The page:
The extracellular speciation of mercury may control bacterial uptake and methylation. Mercury-polysulfide complexes have recently been shown to be prevalent in sulfidic waters containing zero-valent sulfur. Despite substantial increases in total dissolved mercury concentration, methylation rates in cultures of Desulfovibrio desulfuricans ND132 equilibrated with cinnabar did not increase in the presence of polysulfides, as expected due to the large size and charged nature of most of the complexes. In natural waters not at saturation with cinnabar, mercury-polysulfide complexes would be expected to shift the speciation of mercury from HgS0(aq) toward charged complexes, thereby decreasing methylation rates.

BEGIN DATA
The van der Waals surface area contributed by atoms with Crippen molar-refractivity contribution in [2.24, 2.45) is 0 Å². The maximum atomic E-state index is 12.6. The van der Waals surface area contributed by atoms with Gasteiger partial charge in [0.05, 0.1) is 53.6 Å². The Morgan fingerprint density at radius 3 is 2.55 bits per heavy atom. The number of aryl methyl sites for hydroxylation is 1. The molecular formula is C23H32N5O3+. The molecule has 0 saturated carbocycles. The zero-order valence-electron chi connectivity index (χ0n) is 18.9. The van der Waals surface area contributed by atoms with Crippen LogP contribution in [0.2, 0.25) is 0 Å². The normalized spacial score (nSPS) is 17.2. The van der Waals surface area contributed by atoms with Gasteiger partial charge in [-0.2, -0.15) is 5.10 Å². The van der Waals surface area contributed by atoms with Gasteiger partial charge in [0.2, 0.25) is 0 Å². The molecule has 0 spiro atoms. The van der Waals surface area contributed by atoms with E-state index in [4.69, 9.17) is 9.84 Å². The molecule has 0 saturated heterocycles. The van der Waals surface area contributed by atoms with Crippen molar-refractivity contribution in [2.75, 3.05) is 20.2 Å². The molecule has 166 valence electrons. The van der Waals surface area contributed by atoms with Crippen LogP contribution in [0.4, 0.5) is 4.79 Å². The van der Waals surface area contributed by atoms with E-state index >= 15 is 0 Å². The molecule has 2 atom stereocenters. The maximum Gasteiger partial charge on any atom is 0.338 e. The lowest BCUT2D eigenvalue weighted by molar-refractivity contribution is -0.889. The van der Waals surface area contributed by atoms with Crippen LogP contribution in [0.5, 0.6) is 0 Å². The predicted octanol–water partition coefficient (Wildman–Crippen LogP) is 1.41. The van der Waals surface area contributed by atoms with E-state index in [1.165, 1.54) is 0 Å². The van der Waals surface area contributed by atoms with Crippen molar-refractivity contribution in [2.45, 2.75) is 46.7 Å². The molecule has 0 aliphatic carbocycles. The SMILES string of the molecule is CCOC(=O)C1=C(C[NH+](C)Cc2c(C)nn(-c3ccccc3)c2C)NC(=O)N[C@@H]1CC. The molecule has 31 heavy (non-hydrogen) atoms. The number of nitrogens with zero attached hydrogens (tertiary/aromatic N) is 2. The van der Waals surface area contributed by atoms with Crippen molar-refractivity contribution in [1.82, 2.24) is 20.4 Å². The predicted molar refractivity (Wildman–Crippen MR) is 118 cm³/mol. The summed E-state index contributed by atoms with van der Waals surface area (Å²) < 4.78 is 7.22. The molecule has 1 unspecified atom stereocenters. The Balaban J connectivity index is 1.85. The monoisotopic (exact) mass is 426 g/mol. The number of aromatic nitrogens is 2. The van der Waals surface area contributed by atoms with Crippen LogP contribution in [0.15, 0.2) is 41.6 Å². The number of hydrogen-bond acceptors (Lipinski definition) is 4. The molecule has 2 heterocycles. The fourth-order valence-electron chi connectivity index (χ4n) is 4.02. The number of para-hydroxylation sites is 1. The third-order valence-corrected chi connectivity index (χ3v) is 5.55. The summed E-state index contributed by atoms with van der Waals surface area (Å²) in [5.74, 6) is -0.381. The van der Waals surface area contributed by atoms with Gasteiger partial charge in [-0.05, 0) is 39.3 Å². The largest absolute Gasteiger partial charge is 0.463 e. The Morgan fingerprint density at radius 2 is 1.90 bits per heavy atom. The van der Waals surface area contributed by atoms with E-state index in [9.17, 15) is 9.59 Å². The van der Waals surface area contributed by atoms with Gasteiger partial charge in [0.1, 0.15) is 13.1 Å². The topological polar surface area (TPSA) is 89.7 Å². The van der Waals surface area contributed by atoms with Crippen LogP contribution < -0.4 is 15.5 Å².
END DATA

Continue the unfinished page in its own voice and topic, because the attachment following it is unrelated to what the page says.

All Science Journal Classification (ASJC) codes
- Food Science
- Applied Microbiology and Biotechnology